Chicago advances plans for police, fire academy

By Kevin Beese Staff reporter

Chance the Rapper tells City Council members to reject the proposed first responders academy. (Photo by Kevin Beese/Chronicle Media)

The city of Chicago is moving ahead with a planned first responders academy despite resident complaints that the $95 million being spent could be better used on education and youth programs, and that a new facility does not guarantee different results with the Chicago Police Department.

Aldermen took the first step toward the academy last week by allocating $10 million for the purchase of the property where the academy will be located. The facility, to be located on the city’s West Side, will be used to train both city police and fire personnel.

Although several residents, including Chance the Rapper, expressed concerns about the city moving forward with the project, only one alderman, Carlos Ramirez-Rosa (35th Ward) voted against the land purchase when it came time to vote on the facility.

“Let’s spend that $95 million on opening up mental health clinics. Let’s spend that $95 million on opening schools and providing services. Let’s create youth programs and job programs,” Ramirez-Rosa said. “Of the 99 recommendations that the Justice Department made (to reform the Chicago Police Department), only a few sentences say that we need a new facility. What they say is we need to update (the facilities). No study says that this will lead to an end to police misconduct.”

Ramirez-Rosa said residents have made it clear that programs should be put above a new training facility.

“I am going to stand with the people who came and said we need shootings to end,” the alderman said. “And the best way for that is to invest $95 million in programs, not in giving police officers a swimming pool.”

City officials contend that the facility will better equip police officers and firefighters to handle situations that arise. They note that training is now scattered throughout the city and often done on makeshift equipment.

“Various incidents have occurred over the last few years and have put into stark reality the desperate need to reform our police department, to reform the way policing is done in our neighborhoods,” said Ald. Joe Moore (49th). “Far too often our police officers have not been able to respond adequately to people who are in mental crisis. They have not gotten the adequate training to go and do that.

Erika Clark, the parent of a Chicago Public Schools student, said instead of spending money on a first responders academy, the city should help students with those funds. (Photo by Kevin Beese/Chronicle Media)

“Our field officers who are supposed to guide our police officers and new officers need better training. We need to instill new skills in our new police officers and teach them how to respond to incidents of possible violence. We need them to de-escalate rather than go to immediate force.”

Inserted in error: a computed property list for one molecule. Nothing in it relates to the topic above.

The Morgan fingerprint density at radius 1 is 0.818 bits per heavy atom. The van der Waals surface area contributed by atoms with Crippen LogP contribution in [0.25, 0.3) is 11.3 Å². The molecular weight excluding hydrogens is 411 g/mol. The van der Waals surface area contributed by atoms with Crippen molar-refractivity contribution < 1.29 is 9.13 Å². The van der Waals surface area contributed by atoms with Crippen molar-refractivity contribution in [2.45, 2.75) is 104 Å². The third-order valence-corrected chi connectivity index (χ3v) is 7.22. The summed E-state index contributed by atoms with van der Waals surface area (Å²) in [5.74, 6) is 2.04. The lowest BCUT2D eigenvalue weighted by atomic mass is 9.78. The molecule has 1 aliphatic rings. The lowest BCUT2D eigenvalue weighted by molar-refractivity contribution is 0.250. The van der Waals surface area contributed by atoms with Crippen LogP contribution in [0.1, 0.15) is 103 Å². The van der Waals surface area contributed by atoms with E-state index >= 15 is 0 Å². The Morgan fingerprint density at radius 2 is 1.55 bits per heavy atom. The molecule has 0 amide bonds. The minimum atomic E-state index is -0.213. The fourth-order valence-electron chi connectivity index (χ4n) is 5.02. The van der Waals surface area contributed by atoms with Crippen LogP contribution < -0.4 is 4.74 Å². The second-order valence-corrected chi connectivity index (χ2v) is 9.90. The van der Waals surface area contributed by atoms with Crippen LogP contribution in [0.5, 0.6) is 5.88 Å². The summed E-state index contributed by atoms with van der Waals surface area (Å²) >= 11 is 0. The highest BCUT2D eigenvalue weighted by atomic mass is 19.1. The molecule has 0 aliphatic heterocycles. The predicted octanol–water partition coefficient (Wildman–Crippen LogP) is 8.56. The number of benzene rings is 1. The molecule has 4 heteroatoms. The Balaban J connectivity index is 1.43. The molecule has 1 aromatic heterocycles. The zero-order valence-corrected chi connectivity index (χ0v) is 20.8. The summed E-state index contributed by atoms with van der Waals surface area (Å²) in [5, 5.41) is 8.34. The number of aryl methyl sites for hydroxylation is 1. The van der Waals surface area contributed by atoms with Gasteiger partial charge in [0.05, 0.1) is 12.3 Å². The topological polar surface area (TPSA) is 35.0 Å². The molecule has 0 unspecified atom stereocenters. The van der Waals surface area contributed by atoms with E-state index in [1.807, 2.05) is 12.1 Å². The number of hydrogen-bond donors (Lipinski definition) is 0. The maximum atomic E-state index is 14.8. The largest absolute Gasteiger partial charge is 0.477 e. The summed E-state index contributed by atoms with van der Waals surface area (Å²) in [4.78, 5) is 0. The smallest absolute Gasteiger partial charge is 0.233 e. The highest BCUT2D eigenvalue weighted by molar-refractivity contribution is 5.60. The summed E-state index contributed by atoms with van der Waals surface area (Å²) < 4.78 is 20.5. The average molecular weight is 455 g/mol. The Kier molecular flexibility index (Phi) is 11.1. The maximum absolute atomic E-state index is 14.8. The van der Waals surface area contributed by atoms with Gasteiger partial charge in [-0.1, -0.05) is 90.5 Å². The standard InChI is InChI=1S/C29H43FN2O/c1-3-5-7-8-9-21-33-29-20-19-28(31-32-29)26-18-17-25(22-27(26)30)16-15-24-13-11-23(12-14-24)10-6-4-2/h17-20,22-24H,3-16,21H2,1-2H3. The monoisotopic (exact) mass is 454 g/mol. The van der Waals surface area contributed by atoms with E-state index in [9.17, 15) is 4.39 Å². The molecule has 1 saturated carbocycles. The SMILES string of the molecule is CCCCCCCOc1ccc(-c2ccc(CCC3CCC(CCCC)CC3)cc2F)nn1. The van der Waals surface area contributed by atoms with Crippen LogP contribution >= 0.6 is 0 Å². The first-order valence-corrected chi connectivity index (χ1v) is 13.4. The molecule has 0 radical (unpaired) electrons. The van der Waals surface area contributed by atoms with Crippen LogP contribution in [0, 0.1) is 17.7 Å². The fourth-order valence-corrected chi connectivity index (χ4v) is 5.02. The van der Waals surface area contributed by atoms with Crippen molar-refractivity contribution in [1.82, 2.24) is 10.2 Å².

Ald. Emma Mitts of the 37th Ward, where the academy will be located, said the project is needed on the West Side.

“I want our young people to work together and understand the police,” Mitts said. “I want Orr High School to interact with the facility. We’re not going to put a facility in the ward and let it sit there. We’re going to take advantage.”

Mitts said that aldermen and residents wanting to see money go elsewhere should first back the first responders academy and then fight for money going to programs and activities.

“You can use your money for a lot of other things,” Mitts told fellow aldermen, “but we still can use the money for a lot of things. Give us $95 million. Come back and give us more. Help with domestic violence. Help with the mentally ill. Don’t close one door. Don’t do that. That’s wrong.”

Chance the Rapper said the city’s proposed actions baffled him.

“What are y’all doing? What are y’all doing?” Chance asked. “It does not make sense.”

Chance said he went to last week’s City Council meeting representing city students, principals, parents and teachers.

He said rather than a pool at the first responders academy, it would be nice if city schools got pools “or a library, a new library or a museum.”

He said that the move to create the academy is not fiscally sound.

“We should understand that financially this proposed plan does not make sense,” Chance said. “We don’t have $95 million.”

He said the $95 million for the academy could go for mental health facilities and schools.

“There is a way to transform the city that does not have to do with police training,” the rapper said.




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